Discussing Bankruptcy With An Older Relative
Just because a relative is older and living on a fixed income does not mean that he or she is also debt-free. Many older Americans struggle each month to pay unsecured debts from very modest incomes. The most common forms of unsecured debts are credit cards and medical expenses, and for many of our elderly even a small unsecure debt can be a big financial complication. Some face the difficult decision to cut back on food, prescription medicine, or home utilities in order to make minimum payments on these debts.
Many of our elderly try to avoid bankruptcy because they believe that they can pay their obligations with minimum monthly payments. The unfortunate truth is that it takes many years to pay off even a small high interest debt with minimum monthly payments. In the meantime a changed interest rate and annual fees can cause that minimum payment to increase. Additionally, forgotten payments can lead to creditor harassment or lawsuits which can result in a real estate judgment lien and/or an asset seizure.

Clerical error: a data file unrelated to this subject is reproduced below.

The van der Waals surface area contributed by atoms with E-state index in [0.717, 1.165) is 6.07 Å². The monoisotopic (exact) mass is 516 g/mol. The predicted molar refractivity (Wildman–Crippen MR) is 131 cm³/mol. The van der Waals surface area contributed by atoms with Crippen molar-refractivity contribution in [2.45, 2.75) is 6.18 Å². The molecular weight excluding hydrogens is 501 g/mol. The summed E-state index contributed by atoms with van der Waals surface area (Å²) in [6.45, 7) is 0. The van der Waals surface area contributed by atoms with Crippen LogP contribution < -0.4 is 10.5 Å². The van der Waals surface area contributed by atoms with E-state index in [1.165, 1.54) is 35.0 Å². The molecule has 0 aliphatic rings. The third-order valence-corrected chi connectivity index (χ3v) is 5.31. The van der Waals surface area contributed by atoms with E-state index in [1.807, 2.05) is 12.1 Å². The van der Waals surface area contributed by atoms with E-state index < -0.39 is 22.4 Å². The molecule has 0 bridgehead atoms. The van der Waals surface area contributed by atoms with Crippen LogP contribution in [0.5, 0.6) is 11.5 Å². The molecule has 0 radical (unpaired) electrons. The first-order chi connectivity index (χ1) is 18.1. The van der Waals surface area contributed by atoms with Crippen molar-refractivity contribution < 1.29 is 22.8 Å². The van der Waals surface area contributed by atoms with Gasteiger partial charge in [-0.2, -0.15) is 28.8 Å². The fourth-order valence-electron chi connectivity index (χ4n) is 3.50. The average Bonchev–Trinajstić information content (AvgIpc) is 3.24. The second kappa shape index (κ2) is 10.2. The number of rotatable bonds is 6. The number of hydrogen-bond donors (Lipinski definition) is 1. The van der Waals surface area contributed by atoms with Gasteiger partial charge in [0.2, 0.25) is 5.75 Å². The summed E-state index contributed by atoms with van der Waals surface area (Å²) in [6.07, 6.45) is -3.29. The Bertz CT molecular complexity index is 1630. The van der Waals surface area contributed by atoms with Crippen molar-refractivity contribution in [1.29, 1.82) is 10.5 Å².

Discussing personal bankruptcy with an older loved one can be difficult. In many cases there is great concern over losing property or income. The federal bankruptcy laws have changed significantly over the past fifty years and offer great protections for the elderly. For instance, retirement income and social security are protected from creditor garnishment during bankruptcy. In most cases all of the bankruptcy debtor’s property is exempt from turnover; however your bankruptcy attorney can discuss any property that may be at risk. The bankruptcy laws offer many options for retaining property and discharging debts. After the typical case the unsecured debts are discharged and there is more money available to pay necessary living expenses.
Another common concern is the embarrassment of bankruptcy. A personal bankruptcy can is usually a very private legal process. Friends and family are not contacted and bankruptcy cases are not published in the newspaper. Only creditors and co-debtors receive notice of a personal bankruptcy.
If an older relative is struggling with debt, discuss the situation with an experienced bankruptcy attorney. The federal bankruptcy laws contain many protections that shield the assets and incomes of the elderly while discharging burdensome creditors. Don’t let the stress of credit cards and medical bills tarnish your loved one’s golden years.